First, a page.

Ruby Cookbook

by Lucas Carlson and Leonard Richardson

Ruby Cookbook (Cookbooks (O'Reilly))

I have a confession to make. Over more than twenty years as a programmer I’d never really had my head around object-oriented programming. I started out using C and then tried PHP and Perl and treated both as purely procedural languages (indeed, one Perl guru looked at my code and said “you were a C programmer weren’t you”; humbling). Java, JavaScript, C++ and even Objective C had their turn at getting me to convert but none took (though I do code JavaScript under sufferance) until Ruby. A few month ago I started using Rails and became hooked on it and the underlying language. My Rails and Ruby skills have progressed in leaps and bounds. I’ve already had a good read of “Programming Ruby” and “Agile Web Development with Rails” and enjoyed and learnt from both.

I also have to admit to loving the O’Reilly “Cookbook” series. Several, particularly the “Perl Cookbook”, have pride of place on the bookshelf closest to my computer. So the “Ruby Cookbook” by Lucas Carlson and Leonard Richardson was eagerly awaited. The “Cookbook” series are designed to provide you with a plethora of code examples to guide you in writing your own code. I’m definitely a hands-on style of learner and the Cookbook series suits my style – I can start getting my hands dirty with complex problems knowing I have help to code my way of out of the tight spots. This one covers a wide range of tasks from simple, such as walking a directory tree or manipulating text and numbers, through to more complex such as working with AJAX in Ruby on Rails. If you have’t previously come across a book in this style then each chapter is broken up into a number of ‘recipes’ with a problem, a solution and then discussion of the solution.

This sort of book lives and dies by two criteria – the quality of the code and the usefulness of the recipe selection. “Ruby Cookbook” wins on both. The topics covered are wide and leave little, if any, part of the language unexplained. They start with data and structures such as strings and hashes before moving on to code blocks, objects, classes and modules. There is then an intriguing chapter on reflection and metaprogramming that I am still puzzling through before the book moves on to more internet based topics such as XML, HTML, web and internet services and, of course, Rails. The book then proceeds with chapters on the necessary housekeeping of development such as testing, packaging and automating tasks with Rake before finishing with extending Ruby with other languages and system administration tasks. The code is well written; clear and well commented, easily understandable by a virtual newb like me. The discussion is fairly clear, seemingly concise while allowing you to understand the code and how it might be changed for particular purposes.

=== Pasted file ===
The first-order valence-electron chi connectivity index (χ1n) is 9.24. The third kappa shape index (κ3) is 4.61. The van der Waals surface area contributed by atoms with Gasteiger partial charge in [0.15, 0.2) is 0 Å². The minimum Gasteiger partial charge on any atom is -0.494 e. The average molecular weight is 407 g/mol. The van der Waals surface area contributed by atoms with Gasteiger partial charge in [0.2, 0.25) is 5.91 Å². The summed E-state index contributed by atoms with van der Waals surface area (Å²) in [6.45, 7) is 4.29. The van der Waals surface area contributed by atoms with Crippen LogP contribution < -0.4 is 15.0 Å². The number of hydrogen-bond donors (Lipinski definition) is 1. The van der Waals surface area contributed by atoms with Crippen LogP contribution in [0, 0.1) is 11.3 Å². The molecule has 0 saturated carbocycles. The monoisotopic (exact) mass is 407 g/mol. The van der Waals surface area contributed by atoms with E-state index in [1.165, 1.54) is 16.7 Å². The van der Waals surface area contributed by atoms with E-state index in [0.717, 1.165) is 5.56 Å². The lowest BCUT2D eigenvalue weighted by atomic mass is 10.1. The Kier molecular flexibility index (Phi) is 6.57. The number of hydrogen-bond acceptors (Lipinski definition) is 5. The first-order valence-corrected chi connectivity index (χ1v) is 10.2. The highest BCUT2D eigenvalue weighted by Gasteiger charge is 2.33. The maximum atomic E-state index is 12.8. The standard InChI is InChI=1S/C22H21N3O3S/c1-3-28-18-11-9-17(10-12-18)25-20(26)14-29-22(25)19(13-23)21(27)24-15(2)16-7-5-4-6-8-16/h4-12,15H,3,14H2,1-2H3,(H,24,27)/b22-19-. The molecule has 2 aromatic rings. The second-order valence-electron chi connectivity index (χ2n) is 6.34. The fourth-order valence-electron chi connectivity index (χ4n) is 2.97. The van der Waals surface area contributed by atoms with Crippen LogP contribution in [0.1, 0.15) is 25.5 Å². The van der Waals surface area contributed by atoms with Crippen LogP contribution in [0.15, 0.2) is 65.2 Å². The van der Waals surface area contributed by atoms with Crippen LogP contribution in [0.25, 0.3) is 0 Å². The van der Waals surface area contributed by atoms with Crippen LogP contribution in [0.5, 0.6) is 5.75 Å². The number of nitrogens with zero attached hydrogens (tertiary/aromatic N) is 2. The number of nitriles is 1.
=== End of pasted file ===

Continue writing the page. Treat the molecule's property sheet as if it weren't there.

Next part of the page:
I’m not going to go into more details as to the contents but instead point you to the book’s page at O’Reilly which includes a link to the contents, listnig all the recipes in the book, and two example chapters; Chapter 7 on code blocks and iteration and Chapter 15 devoted to Rails. Together they will give you a good feel for the style and contents of the book.

The book is well written and well edited. I’ve already tried over a dozen of the recipes and haven’t found a single code error, so my faith in the other 300 or so has risen considerably. The discussion that accompanies each recipe is a marvelous way of learning just that little bit more about the language. I found them quite good, though the odd one could do with further explanation if the book is to stand on its own – for example the discussion accompanying the recipe to iterate over a hash was not perfectly clear on the difference between Hash#each and Hash#each_pair.

At more than 800 pages this is a large and extensive volume, though the price may make you wince. Usually programming books this large have at least part of their size dedicated to something I refer to as pseudo-padding, some sort of reference or simple language explanation – this one has neither, all of it is devoted to the recipes.

With Ruby use, thanks in no part to the popularity of Rails, growing by leaps and bounds I’m sure this volume will be a well deserved bestseller. I give it an eight out of ten and recommend it to all but the most expert Ruby programmers. For beginners who, like me, appreciate hands on learning it is a must.


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